RFID Cloning – What is It & How It Works

Most businesses today use keycards or key fobs to control access to their facility. These items can be copied–some of them using only a smartphone.

These copies are known as clones because they function exactly like the original card, granting the same access and authorizations.

Today, we’re going to show you how easy it is to make an RFID clone and an NFC clone, talk about the best ways to thwart black hats that are after your cards, as well as touch on what you do when you legitimately need RFID cloning.

RFID Cloning

Are RFID Clones Digital Pickpocketing?

All RFID cards contain a small chip containing data about the cardholder, such as their name, company role, and authorization to enter facilities. These cards use short-range radio waves to send this data to readers, who then use the card as a “key” to open doors.

RFID cloning takes advantage of the fact that these cards will communicate with any reader indiscriminately. Hackers need to have a card reader within reading distance of a card, and they can snag the data loaded on the chip remotely.

Some hacking readers must be within a few inches of a card; others work as far as three feet away.

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This data can then be copied over to a blank card, and the hacker can pose as a legitimate actor and use their RFID copy to go anywhere the real employee can.

Hackers can also plant a skimmer within the reader, which then steals the data from any card read and transmits it to a hacker’s phone or other devices. But installing a reader-skimmer is a bit more difficult, as the hacker needs to crack open the casing of the reader itself.

RFID cloning digital pickpocketing

How RFID Cards Cloning Works

Intercepting Signals: RFID tags transmit data wirelessly using radio frequency signals. You can intercept these signals using specialized tools, such as RFID readers or scanners, to capture the unique identification code transmitted by the legitimate tag.

Extracting Data: Once the signal is captured, attackers extract the data transmitted by the legitimate tags. This typically includes a unique identifier and components such as a serial number or access code used to authenticate and grant access to secured areas or security systems.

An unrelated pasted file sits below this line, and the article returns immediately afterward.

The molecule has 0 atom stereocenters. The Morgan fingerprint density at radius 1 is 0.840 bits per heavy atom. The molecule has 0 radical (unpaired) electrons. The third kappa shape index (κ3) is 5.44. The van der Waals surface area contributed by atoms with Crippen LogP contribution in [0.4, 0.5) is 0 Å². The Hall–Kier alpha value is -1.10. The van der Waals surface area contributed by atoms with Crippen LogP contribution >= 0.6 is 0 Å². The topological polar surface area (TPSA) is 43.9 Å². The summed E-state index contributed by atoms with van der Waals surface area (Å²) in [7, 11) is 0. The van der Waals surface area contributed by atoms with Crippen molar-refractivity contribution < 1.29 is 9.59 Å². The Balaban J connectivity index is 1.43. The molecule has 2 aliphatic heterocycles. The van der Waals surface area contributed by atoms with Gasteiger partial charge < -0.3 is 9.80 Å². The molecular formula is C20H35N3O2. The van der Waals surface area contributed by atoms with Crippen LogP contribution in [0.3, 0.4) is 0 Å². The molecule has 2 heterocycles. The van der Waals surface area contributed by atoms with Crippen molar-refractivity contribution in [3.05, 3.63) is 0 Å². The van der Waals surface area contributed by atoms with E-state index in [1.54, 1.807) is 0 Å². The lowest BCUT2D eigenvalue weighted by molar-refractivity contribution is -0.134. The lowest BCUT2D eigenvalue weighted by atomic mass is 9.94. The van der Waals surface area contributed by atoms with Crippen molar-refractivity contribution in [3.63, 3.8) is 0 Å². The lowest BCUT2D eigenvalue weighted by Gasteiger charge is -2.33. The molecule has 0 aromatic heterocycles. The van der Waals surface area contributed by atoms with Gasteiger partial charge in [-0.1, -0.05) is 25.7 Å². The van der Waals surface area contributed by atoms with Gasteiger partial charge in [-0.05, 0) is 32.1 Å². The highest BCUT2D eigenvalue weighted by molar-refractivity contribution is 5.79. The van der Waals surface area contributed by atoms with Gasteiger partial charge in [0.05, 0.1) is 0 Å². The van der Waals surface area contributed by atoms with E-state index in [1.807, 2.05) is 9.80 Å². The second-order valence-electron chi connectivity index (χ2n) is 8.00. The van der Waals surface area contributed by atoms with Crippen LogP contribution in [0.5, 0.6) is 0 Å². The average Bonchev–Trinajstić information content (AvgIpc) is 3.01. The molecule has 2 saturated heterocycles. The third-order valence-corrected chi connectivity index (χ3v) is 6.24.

Copying Data: You can copy the extracted data using a cloning device or software. This process involves programming the copied fob with the same unique identification code as the original tag, effectively creating an identical copy.

Testing the Clone: After programming the tags, attackers test it to ensure that it functions properly and can successfully bypass security measures. This may involve attempting to access restricted areas or systems using cloned fobs to verify their effectiveness in the security industry. 

How to Clone an NFC Card

An NFC card is a “Near Field Communication” card and communicates a small packet of data–like your employee status and access authorization–to an NFC reader.

It’s very similar to an RFID card, except the range of radio waves is smaller–the access card must be within centimeters of the reader–and the data chip can hold more information than an RFID card.

These can be cloned, but it is more difficult since the card reader needs to be right next to the card, thanks to their short range. 

However, if you have an Android phone, you don’t need a separate reader to do this since Androids are equipped with an NFC reader. Yes, NFC cards can be copied with smartphones.

The Android app, Mifare Classic Tool, can read data from an NFC card, store it in a file, and then write it back onto a blank card or key fob.

clone rfid cards

Addressing RFID Card Security